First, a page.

The CBP bromodomain and nucleosome targeting are required for Zta-directed nucleosome acetylation and transcription activation

Zhong Deng, Chi Ju Chen, Michaela Chamberlin, Fang Lu, Gerd A. Blobel, David Speicher, Lisa Ann Cirillo, Kenneth S. Zaret, Paul M. Lieberman*

*Corresponding author for this work

Research output: Contribution to journalArticlepeer-review

43 Scopus citations


The Epstein-Barr virus (EBV)-encoded lytic activator Zta is a bZIP protein that can stimulate nucleosomal histone acetyltransferase (HAT) activity of the CREB binding protein (CBP) in vitro. We now show that deletion of the CBP bromo- and C/H3 domains eliminates stimulation of nucleosomal HAT activity in vitro and transcriptional coactivation by Zta in transfected cells. In contrast, acetylation of free histones was not affected by the addition of Zta or by deletions in the bromo or C/H3 domain of CBP. Zta stimulated acetylation of oligonucleosomes assembled on supercoiled DNA and dinucleosomes assembled on linear DNA, but Zta-stimulated acetylation was significantly reduced for mononucleosomes. Western blotting and amino-terminal protein sequencing indicated that all lysine residues in the H3 and H4 amino-terminal tails were acetylated by CBP and enhanced by the addition of Zta. Histone acetylation was also dependent upon the Zta basic DNA binding domain, which could not be substituted with the homologous basic region of c-Fos, indicating specificity in the bZIP domain nucleosome binding function. Finally, we show that Zta and CBP colocalize to viral immediate-early promoters in vivo and that overexpression of Zta leads to a robust increase in H3 and H4 acetylation at various regions of the EBV genome in vivo. Furthermore, deletion of the CBP bromodomain reduced stable CBP-Zta complex formation and histone acetylation at Zta-responsive viral promoters in vivo. These results suggest that activator- and bromodomain-dependent targeting to oligonucleosomal chromatin is required for stable promoter-bound complex formation and transcription activity.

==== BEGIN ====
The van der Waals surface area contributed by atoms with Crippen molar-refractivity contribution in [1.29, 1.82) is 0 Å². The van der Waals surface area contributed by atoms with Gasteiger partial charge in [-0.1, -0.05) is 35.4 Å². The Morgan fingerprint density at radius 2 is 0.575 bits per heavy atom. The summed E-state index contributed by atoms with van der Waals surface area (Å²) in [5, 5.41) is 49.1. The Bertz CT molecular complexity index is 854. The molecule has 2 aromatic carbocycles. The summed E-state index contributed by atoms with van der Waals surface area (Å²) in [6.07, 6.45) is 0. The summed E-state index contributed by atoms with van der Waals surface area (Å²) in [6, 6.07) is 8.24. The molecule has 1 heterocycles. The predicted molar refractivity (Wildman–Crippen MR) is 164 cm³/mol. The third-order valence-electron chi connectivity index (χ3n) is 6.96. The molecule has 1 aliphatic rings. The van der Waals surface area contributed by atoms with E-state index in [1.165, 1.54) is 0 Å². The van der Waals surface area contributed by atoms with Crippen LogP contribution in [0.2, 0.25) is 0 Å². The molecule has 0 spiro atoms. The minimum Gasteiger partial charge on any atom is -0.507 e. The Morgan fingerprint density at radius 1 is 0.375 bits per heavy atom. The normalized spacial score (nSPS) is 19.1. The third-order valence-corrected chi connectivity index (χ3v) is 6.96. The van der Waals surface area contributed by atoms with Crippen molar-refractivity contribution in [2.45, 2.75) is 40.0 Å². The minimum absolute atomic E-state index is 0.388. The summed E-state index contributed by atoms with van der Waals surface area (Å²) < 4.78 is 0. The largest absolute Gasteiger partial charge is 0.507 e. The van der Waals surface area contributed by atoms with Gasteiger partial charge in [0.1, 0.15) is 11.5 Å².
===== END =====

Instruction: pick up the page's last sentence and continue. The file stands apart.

Original languageEnglish
Pages (from-to)2633-2644
Number of pages12
JournalMolecular and Cellular Biology
Issue number8
StatePublished - Apr 2003


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